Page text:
The Relationship between Rumination and Autobiographical Memory Specificity in People with DepressionAuthor(s): Martina SL Cheung, Emily LLSin, Ming Lam, Tatia MC Lee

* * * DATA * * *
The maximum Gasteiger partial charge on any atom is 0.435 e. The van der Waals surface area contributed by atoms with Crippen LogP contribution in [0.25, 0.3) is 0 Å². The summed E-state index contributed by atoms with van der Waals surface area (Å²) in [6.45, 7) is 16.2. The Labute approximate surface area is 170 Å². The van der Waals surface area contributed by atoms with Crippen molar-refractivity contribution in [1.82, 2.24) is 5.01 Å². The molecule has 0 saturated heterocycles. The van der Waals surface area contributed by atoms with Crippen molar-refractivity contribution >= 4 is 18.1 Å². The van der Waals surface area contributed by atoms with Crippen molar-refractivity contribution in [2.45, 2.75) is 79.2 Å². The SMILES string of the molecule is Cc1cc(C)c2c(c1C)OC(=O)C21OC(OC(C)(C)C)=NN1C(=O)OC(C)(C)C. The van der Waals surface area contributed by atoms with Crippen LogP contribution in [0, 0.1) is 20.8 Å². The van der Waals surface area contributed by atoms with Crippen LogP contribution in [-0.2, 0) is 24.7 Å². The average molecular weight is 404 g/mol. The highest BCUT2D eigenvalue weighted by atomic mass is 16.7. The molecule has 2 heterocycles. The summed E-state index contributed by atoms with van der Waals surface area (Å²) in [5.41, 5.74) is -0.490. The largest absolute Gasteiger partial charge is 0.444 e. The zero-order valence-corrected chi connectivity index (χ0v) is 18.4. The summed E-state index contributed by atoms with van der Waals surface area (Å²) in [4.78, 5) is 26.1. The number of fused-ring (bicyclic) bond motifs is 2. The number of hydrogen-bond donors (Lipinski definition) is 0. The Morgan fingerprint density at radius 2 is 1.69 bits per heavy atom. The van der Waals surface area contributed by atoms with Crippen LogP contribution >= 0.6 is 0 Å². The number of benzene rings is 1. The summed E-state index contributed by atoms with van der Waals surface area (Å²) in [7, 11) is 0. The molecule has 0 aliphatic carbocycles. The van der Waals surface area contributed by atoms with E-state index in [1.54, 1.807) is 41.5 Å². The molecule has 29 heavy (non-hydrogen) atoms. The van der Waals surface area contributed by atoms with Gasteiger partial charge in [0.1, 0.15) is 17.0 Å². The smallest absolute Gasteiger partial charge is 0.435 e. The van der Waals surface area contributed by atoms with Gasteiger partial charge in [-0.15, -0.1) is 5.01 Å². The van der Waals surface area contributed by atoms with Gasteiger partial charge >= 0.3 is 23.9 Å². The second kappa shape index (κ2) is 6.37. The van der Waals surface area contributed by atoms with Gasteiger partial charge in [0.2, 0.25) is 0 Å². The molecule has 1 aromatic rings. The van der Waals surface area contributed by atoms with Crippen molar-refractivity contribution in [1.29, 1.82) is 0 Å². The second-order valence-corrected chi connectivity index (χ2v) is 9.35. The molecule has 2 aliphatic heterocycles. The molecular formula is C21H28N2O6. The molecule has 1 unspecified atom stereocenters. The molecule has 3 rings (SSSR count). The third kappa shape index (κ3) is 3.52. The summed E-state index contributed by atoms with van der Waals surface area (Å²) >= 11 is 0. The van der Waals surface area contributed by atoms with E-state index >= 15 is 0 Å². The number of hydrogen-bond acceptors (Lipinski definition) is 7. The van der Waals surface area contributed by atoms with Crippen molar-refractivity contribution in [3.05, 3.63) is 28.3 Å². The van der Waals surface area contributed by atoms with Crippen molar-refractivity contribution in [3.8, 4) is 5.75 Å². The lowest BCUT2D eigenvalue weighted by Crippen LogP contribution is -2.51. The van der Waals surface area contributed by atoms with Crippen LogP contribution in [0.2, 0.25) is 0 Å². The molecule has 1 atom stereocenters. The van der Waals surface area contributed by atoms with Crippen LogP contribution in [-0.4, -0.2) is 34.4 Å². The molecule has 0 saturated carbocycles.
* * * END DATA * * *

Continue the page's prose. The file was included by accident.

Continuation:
Rumination and autobiographical memory specificity are neurocognitive factors associated with the course of a major depressive disorder (MDD). Yet, their relationships have not been fully understood. In this study, we explored whether a rumination of different valences had varying effects on autobiographical memory specificity in participants with major depressive disorder. We used a 2 (group: MDD, control) x 2 (rumination: positive, negative) x 2 (time: pre, post) mixed design. Fifty-two currently depressed people and 52 non-psychiatric controls completed this experiment. They completed the Autobiographical Memory Test and the mood ratings before and after completing either the positive or the negative rumination task. In the rumination task, they were requested to focus their attention on some specific thoughts about themselves. Results showed a significant group (depressed, control) x time (pre, post) interaction effect for the number of specific memories. This was a result of a significant decrease in specific memories retrieved after negative rumination in the depressed group but not after positive rumination. No significant differences among the non-psychiatric controls were observed. Our findings suggest that possible inhibitory deficit in people with depression may have compromised the ability to shunt task-irrelevant negative materials from working memory. The overloading of the working memory may be associated with reduced retrieval of specific memories.